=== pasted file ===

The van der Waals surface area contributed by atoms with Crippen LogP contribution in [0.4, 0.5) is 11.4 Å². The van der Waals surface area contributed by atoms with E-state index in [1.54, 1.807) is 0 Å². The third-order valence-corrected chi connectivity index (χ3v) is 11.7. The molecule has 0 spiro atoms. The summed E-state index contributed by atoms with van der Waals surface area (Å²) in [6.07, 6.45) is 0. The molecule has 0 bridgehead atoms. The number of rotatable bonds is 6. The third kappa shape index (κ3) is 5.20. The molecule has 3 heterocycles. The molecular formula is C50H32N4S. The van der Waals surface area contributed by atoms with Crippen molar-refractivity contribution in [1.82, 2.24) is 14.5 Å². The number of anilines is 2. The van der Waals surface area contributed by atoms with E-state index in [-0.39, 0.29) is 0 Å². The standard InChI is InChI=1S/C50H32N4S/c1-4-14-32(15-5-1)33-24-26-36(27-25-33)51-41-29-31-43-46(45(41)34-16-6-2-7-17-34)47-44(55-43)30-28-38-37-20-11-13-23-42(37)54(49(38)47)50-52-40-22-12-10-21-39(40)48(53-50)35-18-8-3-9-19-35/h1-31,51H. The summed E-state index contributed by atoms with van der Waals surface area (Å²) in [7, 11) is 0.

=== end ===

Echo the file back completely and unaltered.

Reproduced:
The van der Waals surface area contributed by atoms with Crippen LogP contribution in [0.4, 0.5) is 11.4 Å². The van der Waals surface area contributed by atoms with E-state index in [1.54, 1.807) is 0 Å². The third-order valence-corrected chi connectivity index (χ3v) is 11.7. The molecule has 0 spiro atoms. The summed E-state index contributed by atoms with van der Waals surface area (Å²) in [6.07, 6.45) is 0. The molecule has 0 bridgehead atoms. The number of rotatable bonds is 6. The third kappa shape index (κ3) is 5.20. The molecule has 3 heterocycles. The molecular formula is C50H32N4S. The van der Waals surface area contributed by atoms with Crippen molar-refractivity contribution in [1.82, 2.24) is 14.5 Å². The number of anilines is 2. The van der Waals surface area contributed by atoms with E-state index in [-0.39, 0.29) is 0 Å². The standard InChI is InChI=1S/C50H32N4S/c1-4-14-32(15-5-1)33-24-26-36(27-25-33)51-41-29-31-43-46(45(41)34-16-6-2-7-17-34)47-44(55-43)30-28-38-37-20-11-13-23-42(37)54(49(38)47)50-52-40-22-12-10-21-39(40)48(53-50)35-18-8-3-9-19-35/h1-31,51H. The summed E-state index contributed by atoms with van der Waals surface area (Å²) in [7, 11) is 0.